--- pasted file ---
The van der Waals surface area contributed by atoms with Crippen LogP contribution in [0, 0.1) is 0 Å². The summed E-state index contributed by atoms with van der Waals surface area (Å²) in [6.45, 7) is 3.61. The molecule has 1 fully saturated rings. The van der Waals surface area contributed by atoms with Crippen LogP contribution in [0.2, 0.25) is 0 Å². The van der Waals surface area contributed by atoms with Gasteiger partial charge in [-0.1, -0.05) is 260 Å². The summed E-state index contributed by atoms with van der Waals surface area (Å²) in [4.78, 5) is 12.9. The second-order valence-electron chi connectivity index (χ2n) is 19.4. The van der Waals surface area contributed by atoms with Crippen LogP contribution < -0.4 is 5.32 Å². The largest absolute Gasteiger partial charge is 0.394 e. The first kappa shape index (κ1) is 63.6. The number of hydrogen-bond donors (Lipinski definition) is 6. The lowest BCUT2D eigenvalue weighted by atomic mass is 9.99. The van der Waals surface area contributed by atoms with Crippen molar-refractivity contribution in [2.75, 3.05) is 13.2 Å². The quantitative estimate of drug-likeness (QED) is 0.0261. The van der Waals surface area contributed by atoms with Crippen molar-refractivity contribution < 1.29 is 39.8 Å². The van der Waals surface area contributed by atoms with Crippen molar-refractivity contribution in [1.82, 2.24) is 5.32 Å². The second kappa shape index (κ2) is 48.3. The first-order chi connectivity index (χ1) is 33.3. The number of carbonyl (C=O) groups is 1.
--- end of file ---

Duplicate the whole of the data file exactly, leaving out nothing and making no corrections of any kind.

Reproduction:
The van der Waals surface area contributed by atoms with Crippen LogP contribution in [0, 0.1) is 0 Å². The summed E-state index contributed by atoms with van der Waals surface area (Å²) in [6.45, 7) is 3.61. The molecule has 1 fully saturated rings. The van der Waals surface area contributed by atoms with Crippen LogP contribution in [0.2, 0.25) is 0 Å². The van der Waals surface area contributed by atoms with Gasteiger partial charge in [-0.1, -0.05) is 260 Å². The summed E-state index contributed by atoms with van der Waals surface area (Å²) in [4.78, 5) is 12.9. The second-order valence-electron chi connectivity index (χ2n) is 19.4. The van der Waals surface area contributed by atoms with Crippen LogP contribution < -0.4 is 5.32 Å². The largest absolute Gasteiger partial charge is 0.394 e. The first kappa shape index (κ1) is 63.6. The number of hydrogen-bond donors (Lipinski definition) is 6. The lowest BCUT2D eigenvalue weighted by atomic mass is 9.99. The van der Waals surface area contributed by atoms with Crippen molar-refractivity contribution in [2.75, 3.05) is 13.2 Å². The quantitative estimate of drug-likeness (QED) is 0.0261. The van der Waals surface area contributed by atoms with Crippen molar-refractivity contribution < 1.29 is 39.8 Å². The van der Waals surface area contributed by atoms with Crippen molar-refractivity contribution in [1.82, 2.24) is 5.32 Å². The second kappa shape index (κ2) is 48.3. The first-order chi connectivity index (χ1) is 33.3. The number of carbonyl (C=O) groups is 1.